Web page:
Carbon has been used electrochemically in various forms for water treatment and the carbon aerogel is one of them. Carbon Aerogels (CA) are used as electrodes due to their high surface capacity and high electrical conductivity. They are also known as Carbon Nanofoams (CNF). CA electrodes attract oppositely charged ions that are nearby. This concept is known as Capacitive De-Ionization (CDI). The use of CA in CDI for water purification is well documented, but not much work has been done on regeneration of CA electrodes. Once saturated, these electrodes lose their ability to adsorb additional ions and it must be restored by regeneration. If they cannot be regenerated, they would need to be replaced, which would greatly increase the cost of the treatment they are expensive. The goal of this study is to obtain data to define optimal regeneration conditions and to develop predictive capability by examining desorption behavior of adsorbed ions on CA electrodes.

This study focuses on desorption of adsorbed ions and regeneration of CA. Various experiments were conducted to explore the effects on regeneration of CA of shorting of electrodes, change of polarity of electrodes, flow speed of water over CA electrodes, and temperature of regeneration water. The optimal combination of experimental variables was identified and was used for remaining experiments that tested the effect of size, charge and mass of adsorbed ions on regeneration of CA. Also, the effect of thickness of CA and its pore size on regeneration of CA was studied.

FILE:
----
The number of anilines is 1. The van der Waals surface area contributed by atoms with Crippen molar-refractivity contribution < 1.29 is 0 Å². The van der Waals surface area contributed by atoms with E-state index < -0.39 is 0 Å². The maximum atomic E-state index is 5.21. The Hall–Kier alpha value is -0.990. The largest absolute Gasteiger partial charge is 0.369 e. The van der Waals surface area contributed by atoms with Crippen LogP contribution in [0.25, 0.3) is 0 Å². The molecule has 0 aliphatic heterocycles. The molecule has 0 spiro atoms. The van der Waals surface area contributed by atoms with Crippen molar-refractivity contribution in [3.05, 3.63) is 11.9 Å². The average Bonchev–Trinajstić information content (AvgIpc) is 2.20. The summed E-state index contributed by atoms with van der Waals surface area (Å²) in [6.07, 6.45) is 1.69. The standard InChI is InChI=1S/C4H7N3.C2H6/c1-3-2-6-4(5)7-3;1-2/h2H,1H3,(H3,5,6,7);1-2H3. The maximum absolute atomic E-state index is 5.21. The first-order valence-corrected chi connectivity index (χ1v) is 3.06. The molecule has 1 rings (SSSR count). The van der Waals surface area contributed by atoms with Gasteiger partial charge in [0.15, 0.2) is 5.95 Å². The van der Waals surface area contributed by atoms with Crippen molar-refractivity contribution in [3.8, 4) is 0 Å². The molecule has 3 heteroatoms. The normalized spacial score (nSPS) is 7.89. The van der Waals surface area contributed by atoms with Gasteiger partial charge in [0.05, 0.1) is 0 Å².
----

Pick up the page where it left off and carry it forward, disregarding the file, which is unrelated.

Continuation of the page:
Results indicated that application of reverse potential for the first few minutes of the total regeneration time provided the greatest regeneration. Longer application of reverse potential did not result in higher regeneration. The regeneration behavior when no potential applied with and without shorting was as expected. Application of reverse potential with variable temperature or variable flow speed of water over CA surfaces provided results that were different from the ones that were obtained with no potential being applied with or without shorting of electrodes.


Civil, Architectural and Environmental Engineering

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Dissertation - Open Access

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Final Version

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© 2011 Sanjay Tewari, All rights reserved.